Tag Archives: Ralph Fiennes

Best Supporting Actor: A Look Back

Continuing on with my look back at the major categories from 1990 to the present at the Oscars, we arrive at Best Supporting Actor! If you missed my post regarding Supporting Actress, you can find it right here:

https://toddmthatcher.com/2018/10/20/best-supporting-actress-a-look-back/

As I did with that blog entry, I’m picking the top 3 least surprising winners (performers who essentially sailed right through awards season) and the 3 biggest upsets in each race. I am also selecting the strongest and weakest fields overall.

As a primer, here are the 28 actors whose support earned them a golden statue:

1990 – Joe Pesci, GoodFellas

1991 – Jack Palance, City Slickers

1992 – Gene Hackman, Unforgiven

1993 – Tommy Lee Jones, The Fugitive

1994 – Martin Landau, Ed Wood

1995 – Kevin Spacey, The Usual Suspects

1996 – Cuba Gooding Jr., Jerry Maguire

1997 – Robin Williams, Good Will Hunting

1998 – James Coburn, Affliction

1999 – Michael Caine, The Cider House Rules

2000 – Benicio del Toro, Traffic

2001 – Jim Broadbent, Iris

2002 – Chris Cooper, Adaptation

2003 – Tim Robbins, Mystic River

2004 – Morgan Freeman, Million Dollar Baby

2005 – George Clooney, Syriana

2006 – Alan Arkin, Little Miss Sunshine

2007 – Javier Bardem, No Country for Old Men

2008 – Heath Ledger, The Dark Knight

2009 – Christoph Waltz, Inglourious Basterds

2010 – Christian Bale, The Fighter

2011 – Christopher Plummer, Beginners

2012 – Christoph Waltz, Django Unchained

2013 – Jared Leto, Dallas Buyers Club

2014 – J.K. Simmons, Whiplash

2015 – Mark Rylance, Bridge of Spies

2016 – Mahershala Ali, Moonlight

2017 – Sam Rockwell, Three Billboards Outside Ebbing, Missouri 

There are plenty to choose from as far least surprising winners, but here’s my top ones:

3. Gene Hackman, Unforgiven

Clint Eastwood’s Western picked up a slew of awards on Oscar night and Hackman’s inclusion in that race was never really in doubt. It was his second statue after winning Best Actor 21 years previously for The French Connection.

2. Heath Ledger, The Dark Knight

It was director Christopher Nolan giving numerous awards speeches on behalf of the late Ledger, as his work playing the iconic villain swept all precursors as well. This remains not only the only win in the omnipresent superhero genre in the 21st century, but the only nomination.

1. Javier Bardem, No Country for Old Men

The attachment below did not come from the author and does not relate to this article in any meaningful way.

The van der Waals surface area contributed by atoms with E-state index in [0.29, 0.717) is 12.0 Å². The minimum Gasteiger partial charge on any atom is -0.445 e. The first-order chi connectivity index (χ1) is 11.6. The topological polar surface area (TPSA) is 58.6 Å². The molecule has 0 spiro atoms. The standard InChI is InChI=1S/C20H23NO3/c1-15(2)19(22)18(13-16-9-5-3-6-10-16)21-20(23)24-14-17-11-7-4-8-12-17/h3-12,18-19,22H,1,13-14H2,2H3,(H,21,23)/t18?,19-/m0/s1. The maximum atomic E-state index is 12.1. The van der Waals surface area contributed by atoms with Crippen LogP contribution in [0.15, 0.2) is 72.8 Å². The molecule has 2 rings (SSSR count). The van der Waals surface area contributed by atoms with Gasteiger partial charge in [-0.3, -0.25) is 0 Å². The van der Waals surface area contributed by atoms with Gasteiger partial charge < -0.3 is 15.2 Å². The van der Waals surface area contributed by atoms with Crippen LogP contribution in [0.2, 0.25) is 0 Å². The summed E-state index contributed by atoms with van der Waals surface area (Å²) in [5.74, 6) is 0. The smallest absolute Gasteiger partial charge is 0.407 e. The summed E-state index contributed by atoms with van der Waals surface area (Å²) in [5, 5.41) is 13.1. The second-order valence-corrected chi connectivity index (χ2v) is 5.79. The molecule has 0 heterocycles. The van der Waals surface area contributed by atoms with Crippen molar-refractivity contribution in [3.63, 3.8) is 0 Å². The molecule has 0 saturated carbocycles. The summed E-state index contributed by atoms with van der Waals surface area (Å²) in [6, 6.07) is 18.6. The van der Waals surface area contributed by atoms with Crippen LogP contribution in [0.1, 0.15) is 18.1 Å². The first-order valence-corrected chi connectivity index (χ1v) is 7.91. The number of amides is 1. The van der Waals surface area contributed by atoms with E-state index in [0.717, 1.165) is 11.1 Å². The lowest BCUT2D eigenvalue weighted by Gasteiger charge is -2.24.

Like Ledger, Bardem created a bad guy for the ages in the Coen Brothers Oscar-winning picture. He picked up all the precursors as well for his role.

And now the upsets!

3. James Coburn, Affliction

There was clearly no front-runner in 1998 as a different actor was honored in each preceding awards show. Ed Harris took the Golden Globe for The Truman Show, Billy Bob Thornton (A Simple Plan) was victorious at the Critics Choice Awards, Robert Duvall’s role in A Civil Action was honored at SAG, and Geoffrey Rush (Elizabeth) was the BAFTA recipient. Surely one of them would win the Oscar, but it instead went to Mr. Coburn.

2. Mark Rylance, Bridge of Spies

In 2015, the general consensus was that Sylvester Stallone would punch out the competition in his signature role for Creed. That would have been quite a feat after Rocky took Best Picture in 1976 – nearly four decades prior. Yet it didn’t materialize when Rylance made the trip to the podium.

1. Alan Arkin, Little Miss Sunshine

Along the same lines, Eddie Murphy was the strong favorite for his rare dramatic work in Dreamgirls. With Jennifer Hudson as a sure thing for Supporting Actress (which did happen), the musical looked safe for a supporting sweep. The Academy surprisingly went another route by honoring Arkin.

And now to the fields overall and choosing a strongest and weakest. For the least impressive of the bunch, I’m going with 2011. Here were the nominees:

Christopher Plummer, Beginners (winner)

Kenneth Branagh, My Week with Marilyn

Jonah Hill, Moneyball

Nick Nolte, Warrior

Max Von Sydow, Extremely Loud and Incredibly Close

When it comes to best overall field, I chose 1993. This is the year that Tommy Lee Jones got the gold in The Fugitive. That’s a rare acting win for an action flick. It was deserved in my view and the other four nominees were very strong as well. They were:

Leonardo DiCaprio, What’s Eating Gilbert Grape

Ralph Fiennes, Schindler’s List

John Malkovich, In the Line of Fire

Pete Postlethwaite, In the Name of the Father

Furthermore, I could keep going with other deserving actors that year, including Val Kilmer in Tombstone and Sean Penn for Carlito’s Way. 

The next trip down memory lane will be Best Actress and it will be up soon!

Summer 1998: The Top 10 Hits and More

Continuing with my recaps of the movie summers from 30, 20, and 10 years ago – we arrive at 1998. If you missed my post recounting the 1988 season, you can find it right here: